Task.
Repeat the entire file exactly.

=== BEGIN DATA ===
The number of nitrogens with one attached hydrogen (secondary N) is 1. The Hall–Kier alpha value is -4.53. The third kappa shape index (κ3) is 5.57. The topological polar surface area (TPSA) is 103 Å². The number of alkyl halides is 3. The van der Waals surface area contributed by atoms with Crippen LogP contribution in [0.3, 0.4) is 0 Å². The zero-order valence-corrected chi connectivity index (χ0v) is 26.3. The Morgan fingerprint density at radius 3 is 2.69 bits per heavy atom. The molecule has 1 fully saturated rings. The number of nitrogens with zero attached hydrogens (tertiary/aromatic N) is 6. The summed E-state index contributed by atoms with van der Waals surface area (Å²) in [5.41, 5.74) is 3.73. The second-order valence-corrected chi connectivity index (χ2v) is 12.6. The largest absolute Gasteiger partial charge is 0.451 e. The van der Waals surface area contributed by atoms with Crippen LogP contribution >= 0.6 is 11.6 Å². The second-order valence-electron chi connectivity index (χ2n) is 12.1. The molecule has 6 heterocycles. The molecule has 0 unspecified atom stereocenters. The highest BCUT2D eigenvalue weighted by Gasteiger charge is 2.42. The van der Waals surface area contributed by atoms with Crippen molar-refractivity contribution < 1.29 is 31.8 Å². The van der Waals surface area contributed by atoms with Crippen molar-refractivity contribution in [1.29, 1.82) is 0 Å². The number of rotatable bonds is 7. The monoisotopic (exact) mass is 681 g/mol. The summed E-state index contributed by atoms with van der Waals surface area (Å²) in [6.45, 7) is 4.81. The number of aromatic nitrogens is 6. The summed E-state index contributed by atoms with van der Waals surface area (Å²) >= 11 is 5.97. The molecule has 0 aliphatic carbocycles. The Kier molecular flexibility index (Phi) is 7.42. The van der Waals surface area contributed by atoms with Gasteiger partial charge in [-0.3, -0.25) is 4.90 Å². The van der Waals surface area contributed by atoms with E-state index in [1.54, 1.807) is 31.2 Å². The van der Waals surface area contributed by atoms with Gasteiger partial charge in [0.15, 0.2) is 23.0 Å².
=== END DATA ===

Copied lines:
The number of nitrogens with one attached hydrogen (secondary N) is 1. The Hall–Kier alpha value is -4.53. The third kappa shape index (κ3) is 5.57. The topological polar surface area (TPSA) is 103 Å². The number of alkyl halides is 3. The van der Waals surface area contributed by atoms with Crippen LogP contribution in [0.3, 0.4) is 0 Å². The zero-order valence-corrected chi connectivity index (χ0v) is 26.3. The Morgan fingerprint density at radius 3 is 2.69 bits per heavy atom. The molecule has 1 fully saturated rings. The number of nitrogens with zero attached hydrogens (tertiary/aromatic N) is 6. The summed E-state index contributed by atoms with van der Waals surface area (Å²) in [5.41, 5.74) is 3.73. The second-order valence-corrected chi connectivity index (χ2v) is 12.6. The largest absolute Gasteiger partial charge is 0.451 e. The van der Waals surface area contributed by atoms with Crippen LogP contribution >= 0.6 is 11.6 Å². The second-order valence-electron chi connectivity index (χ2n) is 12.1. The molecule has 6 heterocycles. The molecule has 0 unspecified atom stereocenters. The highest BCUT2D eigenvalue weighted by Gasteiger charge is 2.42. The van der Waals surface area contributed by atoms with Crippen molar-refractivity contribution < 1.29 is 31.8 Å². The van der Waals surface area contributed by atoms with Crippen molar-refractivity contribution in [1.29, 1.82) is 0 Å². The number of rotatable bonds is 7. The monoisotopic (exact) mass is 681 g/mol. The summed E-state index contributed by atoms with van der Waals surface area (Å²) in [6.45, 7) is 4.81. The number of aromatic nitrogens is 6. The summed E-state index contributed by atoms with van der Waals surface area (Å²) >= 11 is 5.97. The molecule has 0 aliphatic carbocycles. The Kier molecular flexibility index (Phi) is 7.42. The van der Waals surface area contributed by atoms with Gasteiger partial charge in [-0.3, -0.25) is 4.90 Å². The van der Waals surface area contributed by atoms with E-state index in [1.54, 1.807) is 31.2 Å². The van der Waals surface area contributed by atoms with Gasteiger partial charge in [0.15, 0.2) is 23.0 Å².